If there's one thing the digital generation knows, it's that what's hyped on the package isn't always what you find inside. Jeff Goodell's memoir is subtitled "The Rise and Fall of a Silicon Valley Family," but let the rubberneck on the road of nerd culture beware -- there's far more family than Silicon Valley in these pages.
Goodell, a journalist for Rolling Stone and the author of "The Cyberthief and the Samurai," grew up under the blue skies of California suburbia. His parents divorced when he was a teenager, his brother had a drug problem and he spent a few years trying to find himself before getting his act together and settling down. Stop me if you've heard this one before.
What's both terrific and problematic about "Sunnyvale" is that Goodell writes sensitively and suspensefully enough to elevate the intimate details of his life beyond the usual yawn-inducing "Let me tell you about my crazy family" yarn. When he's on the subject of his loved ones, especially his gifted, tragic younger brother, Jerry, Goodell can break your heart. The downside to creating such an engrossing family drama is that the Silicon Valley aspect of the story rarely comes into play, and when it does it feels uncomfortably shoehorned in, like an upgrade that didn't quite take.
The book begins shortly after his parents' breakup, with Goodell's mother celebrating her marital emancipation by going to work for a little local start-up called Apple Computer. Goodell himself briefly works at the fledgling company in the early '80s, but confesses, "Apple, I thought, was just IBM with long hair, and I didn't want to be a part of it." After this inauspicious first impression, Goodell has very little interaction with Apple or, for that matter, with any of the companies that eventually transformed a sleepy California enclave into a high-tech hub. Goodell does take a fascinating field trip to visit his grandfather, an eccentric robotics engineer, and eventually receives his own sleek new Macintosh. But his embrace of the personal computer occurs while he's ensconced not on the information highway but in the halls of academia as a student at Columbia. The fact that his relationship with the Mac merits exactly four paragraphs gives you some idea of the book's priorities.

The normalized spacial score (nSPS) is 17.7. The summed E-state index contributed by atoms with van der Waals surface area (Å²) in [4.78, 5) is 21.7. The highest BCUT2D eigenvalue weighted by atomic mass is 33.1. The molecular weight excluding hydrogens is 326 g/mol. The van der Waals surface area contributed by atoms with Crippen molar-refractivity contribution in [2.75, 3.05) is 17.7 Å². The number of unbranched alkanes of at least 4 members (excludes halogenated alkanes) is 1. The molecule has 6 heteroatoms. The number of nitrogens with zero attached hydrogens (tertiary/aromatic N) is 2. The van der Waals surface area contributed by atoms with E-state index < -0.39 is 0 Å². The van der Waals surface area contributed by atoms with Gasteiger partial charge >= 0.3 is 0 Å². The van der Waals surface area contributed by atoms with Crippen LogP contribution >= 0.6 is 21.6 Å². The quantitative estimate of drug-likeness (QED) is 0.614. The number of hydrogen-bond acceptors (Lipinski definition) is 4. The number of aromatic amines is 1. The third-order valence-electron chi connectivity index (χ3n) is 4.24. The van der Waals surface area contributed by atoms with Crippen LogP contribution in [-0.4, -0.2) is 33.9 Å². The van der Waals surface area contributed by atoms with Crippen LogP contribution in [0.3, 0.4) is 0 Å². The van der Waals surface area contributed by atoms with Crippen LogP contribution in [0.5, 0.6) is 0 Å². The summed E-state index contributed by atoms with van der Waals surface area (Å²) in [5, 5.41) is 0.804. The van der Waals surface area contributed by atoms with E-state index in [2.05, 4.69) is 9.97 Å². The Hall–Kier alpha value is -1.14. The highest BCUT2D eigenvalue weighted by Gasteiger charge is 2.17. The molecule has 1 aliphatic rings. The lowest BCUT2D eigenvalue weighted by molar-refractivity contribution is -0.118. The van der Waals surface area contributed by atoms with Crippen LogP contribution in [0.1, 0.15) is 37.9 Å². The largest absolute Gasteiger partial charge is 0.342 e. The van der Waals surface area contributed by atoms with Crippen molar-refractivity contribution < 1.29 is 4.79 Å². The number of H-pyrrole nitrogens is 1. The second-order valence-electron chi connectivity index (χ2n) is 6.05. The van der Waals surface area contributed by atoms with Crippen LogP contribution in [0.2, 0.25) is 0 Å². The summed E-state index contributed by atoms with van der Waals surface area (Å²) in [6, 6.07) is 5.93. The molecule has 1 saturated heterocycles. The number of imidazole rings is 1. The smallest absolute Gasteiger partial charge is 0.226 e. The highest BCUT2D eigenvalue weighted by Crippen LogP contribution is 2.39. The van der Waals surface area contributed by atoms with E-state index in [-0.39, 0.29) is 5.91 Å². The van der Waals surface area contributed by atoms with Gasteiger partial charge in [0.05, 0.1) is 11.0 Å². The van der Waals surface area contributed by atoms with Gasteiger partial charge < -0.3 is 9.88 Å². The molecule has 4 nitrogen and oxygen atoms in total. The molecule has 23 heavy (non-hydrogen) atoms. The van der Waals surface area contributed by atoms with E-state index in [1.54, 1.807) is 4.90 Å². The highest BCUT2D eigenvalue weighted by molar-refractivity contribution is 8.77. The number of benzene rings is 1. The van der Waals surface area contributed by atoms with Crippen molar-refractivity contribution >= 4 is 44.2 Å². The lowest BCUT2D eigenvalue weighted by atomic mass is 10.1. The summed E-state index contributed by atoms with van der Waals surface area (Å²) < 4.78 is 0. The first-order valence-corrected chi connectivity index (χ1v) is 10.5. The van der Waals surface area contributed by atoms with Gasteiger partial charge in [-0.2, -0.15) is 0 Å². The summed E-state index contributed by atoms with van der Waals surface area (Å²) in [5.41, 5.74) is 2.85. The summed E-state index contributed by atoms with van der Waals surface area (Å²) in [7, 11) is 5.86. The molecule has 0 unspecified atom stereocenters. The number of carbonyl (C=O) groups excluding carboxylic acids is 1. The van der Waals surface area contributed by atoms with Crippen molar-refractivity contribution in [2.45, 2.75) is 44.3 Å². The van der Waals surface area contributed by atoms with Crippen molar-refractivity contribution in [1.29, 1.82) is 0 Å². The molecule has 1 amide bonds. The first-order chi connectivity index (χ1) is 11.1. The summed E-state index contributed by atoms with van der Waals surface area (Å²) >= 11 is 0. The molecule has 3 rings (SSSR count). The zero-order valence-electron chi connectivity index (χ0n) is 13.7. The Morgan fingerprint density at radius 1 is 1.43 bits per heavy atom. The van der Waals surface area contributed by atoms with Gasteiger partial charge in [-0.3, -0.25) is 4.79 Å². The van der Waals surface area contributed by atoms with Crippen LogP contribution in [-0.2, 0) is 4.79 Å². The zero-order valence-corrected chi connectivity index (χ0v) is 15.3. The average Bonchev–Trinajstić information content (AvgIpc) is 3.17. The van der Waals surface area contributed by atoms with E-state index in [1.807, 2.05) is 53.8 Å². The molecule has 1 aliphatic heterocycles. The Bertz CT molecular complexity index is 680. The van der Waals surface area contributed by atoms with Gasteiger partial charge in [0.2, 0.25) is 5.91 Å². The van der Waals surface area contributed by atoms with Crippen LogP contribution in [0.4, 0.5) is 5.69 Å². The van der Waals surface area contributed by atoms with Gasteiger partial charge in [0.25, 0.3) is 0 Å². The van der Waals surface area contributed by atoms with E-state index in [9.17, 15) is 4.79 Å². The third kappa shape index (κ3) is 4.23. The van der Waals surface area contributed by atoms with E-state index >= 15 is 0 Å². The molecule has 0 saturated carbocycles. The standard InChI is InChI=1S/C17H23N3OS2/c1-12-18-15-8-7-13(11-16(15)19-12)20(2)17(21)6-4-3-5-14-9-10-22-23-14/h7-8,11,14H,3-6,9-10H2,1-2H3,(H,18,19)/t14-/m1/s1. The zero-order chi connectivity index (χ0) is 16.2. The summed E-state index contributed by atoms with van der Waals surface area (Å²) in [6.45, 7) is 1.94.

When Goodell's father, a lonely landscape contractor, confesses he feels like "a failure," his inadequacy seems to stem more from the breakup of his marriage than his lack of interest in bits and bytes. Conversely, the author's mother puts in her company time and rides her stock options all the way to a new home and new marriage, but hers could easily be any ex-housewife's triumph rather than a gear-head transformation.
As the memoir progresses, both Goodell's father and his brother slip further and further from his life and his grasp, lost to the ravages of illness and alienation. Goodell's combination of tenderness, frustration and enduring love for the two closest men in his life is devastating. He writes with the generosity and compassion of one whose family hatchets are long buried, yet with a credible amount of perspective on the foibles of himself and others.
Late in the book, he visits his sister, who has stayed on in Silicon Valley to build her own career on the Net. Entering her world, he feels as if he's "looking down into the heart of a vast electronic hive, where the honey is time ... faster chips, faster software, faster wires." Despite his expertise in writing about cyberculture, Goodell never seems to get over his squeamishness about how it intersects with his personal life. He lurches awkwardly toward every anecdote on life in the newly wired world, and at those points the story short-circuits. But for all its flaws, "Sunnyvale" succeeds more often as a family story than it fails as a chronicle of life on the digital frontier. You get the feeling that all Goodell really wanted to do was pay tribute to his dad and his brother, and when the book lets him do so, it hums along at its own sweet, sad pace.